Pygmy Blue Whale Facts – 8 of Your Questions, Answered
13 Aug 2018

Pygmy Blue Whale Facts – 8 of Your Questions, Answered

We have had lots of questions from our passengers about the pygmy blue whales that we have been seeing on our whale watching trips so, we thought we would share those questions and answers here too!


1) How many different types of blue whale are there?

There are at least 3 different subspecies of blue whale that can found around the world:

- the North Atlantic/Pacific blue whale (Balaenoptera musculus musculus)
           - IUCN Status: Not yet assessed
           - Range: found in the North Atlantic and North Pacific oceans

- the Antarctic/’true’ blue whale (Balaenoptera musculus intermedia)
           -  IUCN Status: Critically Endangered
           -  Range: Antarctic waters during summer, winter distribution not yet understood


- the pygmy blue whale (Balaenoptera musculus brevicauda)
          - IUCN Status: Data Deficient
          - Range: temperate and Sub-Antarctic waters

There is debate on whether there is a fourth subspecies, the Chilean blue whale (Balaenoptera musculus indica).


2) Where does the pygmy blue whale live?

Pygmy blue whales are seen in the Southern Hemisphere mainly in the Indian Ocean such as off the coast of Sri Lanka. Research has expanded the knowledge of that range in recent years to other areas including Indonesia, Philippines, Australia and of course, right here in New Zealand!

3) Pygmy blue whale vs true blue whale  – what’s the difference?

Physical comparison

The Antarctic or ‘true’ blue whale can grow up to 33m in length and weigh up to 200 tonnes (which is about 30-40 African elephants!). The pygmy blue whales, true to their name are slightly smaller, growing to a maximum length of 27m and weighing up to 90 tonnes (so about half that of the Antarctic blue whale).



In the field it is slightly harder to tell the two apart as a juvenile true blue whale could be mistaken for a fully grown pygmy blue whale! So, we rely on the knowledge and research of the two species here in New Zealand to determine which one we are looking at - more on this later on!

4) Pygmy blue whale vs Bryde’s whale – what’s the difference?

Physical comparison

Compared to the pygmy blue whale, the Bryde’s whale is smaller growing to a maximum length of 15m and weighing up 40 tonnes. Bryde’s whales have 3 longitudinal ridges running parallel down the head whereas other whales do not.


A Bryde's whale showing it's 3 ridges on the top of the head


In the field it is much easier to tell the two apart, not only because of the difference in maximum lengths but also through other clues including: their surfacing behaviour, size of the blow, dive time, swim speed, colouration and shape of their dorsal fin. In addition, Bryde’s whales are resident to the Hauraki Gulf and we have been observing them regularly for the past 18 years so we definitely know when we are watching a different whale species!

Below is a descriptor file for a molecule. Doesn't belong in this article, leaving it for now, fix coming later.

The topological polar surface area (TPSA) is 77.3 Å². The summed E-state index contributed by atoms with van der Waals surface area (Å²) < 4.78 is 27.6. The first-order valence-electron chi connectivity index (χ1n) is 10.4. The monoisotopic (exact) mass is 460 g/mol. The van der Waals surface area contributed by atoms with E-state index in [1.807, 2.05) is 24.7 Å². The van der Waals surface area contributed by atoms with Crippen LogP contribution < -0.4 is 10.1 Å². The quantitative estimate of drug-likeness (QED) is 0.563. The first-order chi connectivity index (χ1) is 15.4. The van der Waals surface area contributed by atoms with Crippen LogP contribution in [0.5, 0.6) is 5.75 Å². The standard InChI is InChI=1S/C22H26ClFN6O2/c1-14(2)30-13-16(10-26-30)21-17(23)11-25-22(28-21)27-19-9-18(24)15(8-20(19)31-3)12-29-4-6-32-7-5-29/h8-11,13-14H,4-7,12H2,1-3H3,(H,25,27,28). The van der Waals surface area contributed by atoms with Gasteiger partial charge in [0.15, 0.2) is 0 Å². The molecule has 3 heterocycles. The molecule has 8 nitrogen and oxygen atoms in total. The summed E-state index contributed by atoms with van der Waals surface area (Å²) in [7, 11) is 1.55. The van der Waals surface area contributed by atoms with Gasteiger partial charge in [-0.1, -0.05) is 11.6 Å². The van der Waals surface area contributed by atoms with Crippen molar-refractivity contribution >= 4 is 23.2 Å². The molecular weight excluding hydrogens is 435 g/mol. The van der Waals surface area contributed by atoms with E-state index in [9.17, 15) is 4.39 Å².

5)  What is the life cycle of the pygmy blue whale?

Sexual maturity is thought to be between 5-15 years and whilst the lifespan is unknown, it is estimated that it would be likely similar to Antarctic blue whales which is 70-90 years.

Mother and calf Bryde's whale


6) How many pygmy blue whales are in New Zealand?

Latest research suggests there are approximately 718 individuals living around New Zealand. We are proud to have played a small part in this research by contributing our data and photos to the researchers.

7) Do pygmy blue whales migrate?

Some populations of blue whales migrate but research on the pygmy blue whales here in New Zealand are not showing signs of migrating.  


Researchers at Oregon State University have determined this by 3 methods:

Hydrophones – pygmy blue whale calls were recorded on the underwater hydrophones throughout the year. If the population is migratory then researchers would expect to only hear them at certain times of the year.


Photo-ID – dorsal fin photos used to identify individuals showed that certain individuals were being seen throughout the year in different areas of the country. To further support the idea of a non-migratory population, the researchers compared their dorsal fin photos of individuals to dorsal fin photos of whales in Australia and Antarctica but did not find any matches.


DNA sampling/genetic testing – skin samples compared to those in Australia and Antarctica showed there wasn’t much genetic similarity to New Zealand whales suggesting that the whales found here may not mix with other populations.


The indication that these pygmy blue whales don't migrate means that we could see them on our trips at any time during the year!

7) What is the pygmy blue whale’s diet?

They feed almost exclusively on krill but can also eat plankton which is what they have been feeding on here in the Hauraki Gulf. A valuable feeding ground has been confirmed by researchers for the pygmy blue whales in the South Taranaki Bight.


8) Are there any threats to the pygmy blue whales?

Just like Bryde’s whales, these guys are not exempt from being struck by ships, In 1994, one was carried into the Hauraki Gulf on the bow of a container ship. The whale was towed to Motutapu Island and flensed. It’s bones are now at Te Papa and is one of their most famous display features.